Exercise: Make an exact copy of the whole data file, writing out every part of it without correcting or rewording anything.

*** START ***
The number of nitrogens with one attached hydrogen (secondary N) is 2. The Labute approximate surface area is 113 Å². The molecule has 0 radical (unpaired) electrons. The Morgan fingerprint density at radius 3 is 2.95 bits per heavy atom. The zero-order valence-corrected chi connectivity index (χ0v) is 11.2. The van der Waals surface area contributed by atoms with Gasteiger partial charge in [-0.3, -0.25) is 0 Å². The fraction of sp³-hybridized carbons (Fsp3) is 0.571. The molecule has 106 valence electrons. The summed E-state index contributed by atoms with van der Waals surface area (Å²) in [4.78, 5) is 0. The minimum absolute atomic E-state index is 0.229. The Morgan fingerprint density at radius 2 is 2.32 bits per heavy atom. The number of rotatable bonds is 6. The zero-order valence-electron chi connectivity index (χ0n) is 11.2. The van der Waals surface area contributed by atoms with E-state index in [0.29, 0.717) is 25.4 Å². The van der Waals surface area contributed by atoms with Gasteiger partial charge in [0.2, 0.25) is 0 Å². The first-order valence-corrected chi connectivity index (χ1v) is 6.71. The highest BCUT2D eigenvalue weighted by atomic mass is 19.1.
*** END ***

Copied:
The number of nitrogens with one attached hydrogen (secondary N) is 2. The Labute approximate surface area is 113 Å². The molecule has 0 radical (unpaired) electrons. The Morgan fingerprint density at radius 3 is 2.95 bits per heavy atom. The zero-order valence-corrected chi connectivity index (χ0v) is 11.2. The van der Waals surface area contributed by atoms with Gasteiger partial charge in [-0.3, -0.25) is 0 Å². The fraction of sp³-hybridized carbons (Fsp3) is 0.571. The molecule has 106 valence electrons. The summed E-state index contributed by atoms with van der Waals surface area (Å²) in [4.78, 5) is 0. The minimum absolute atomic E-state index is 0.229. The Morgan fingerprint density at radius 2 is 2.32 bits per heavy atom. The number of rotatable bonds is 6. The zero-order valence-electron chi connectivity index (χ0n) is 11.2. The van der Waals surface area contributed by atoms with E-state index in [0.29, 0.717) is 25.4 Å². The van der Waals surface area contributed by atoms with Gasteiger partial charge in [0.2, 0.25) is 0 Å². The first-order valence-corrected chi connectivity index (χ1v) is 6.71. The highest BCUT2D eigenvalue weighted by atomic mass is 19.1.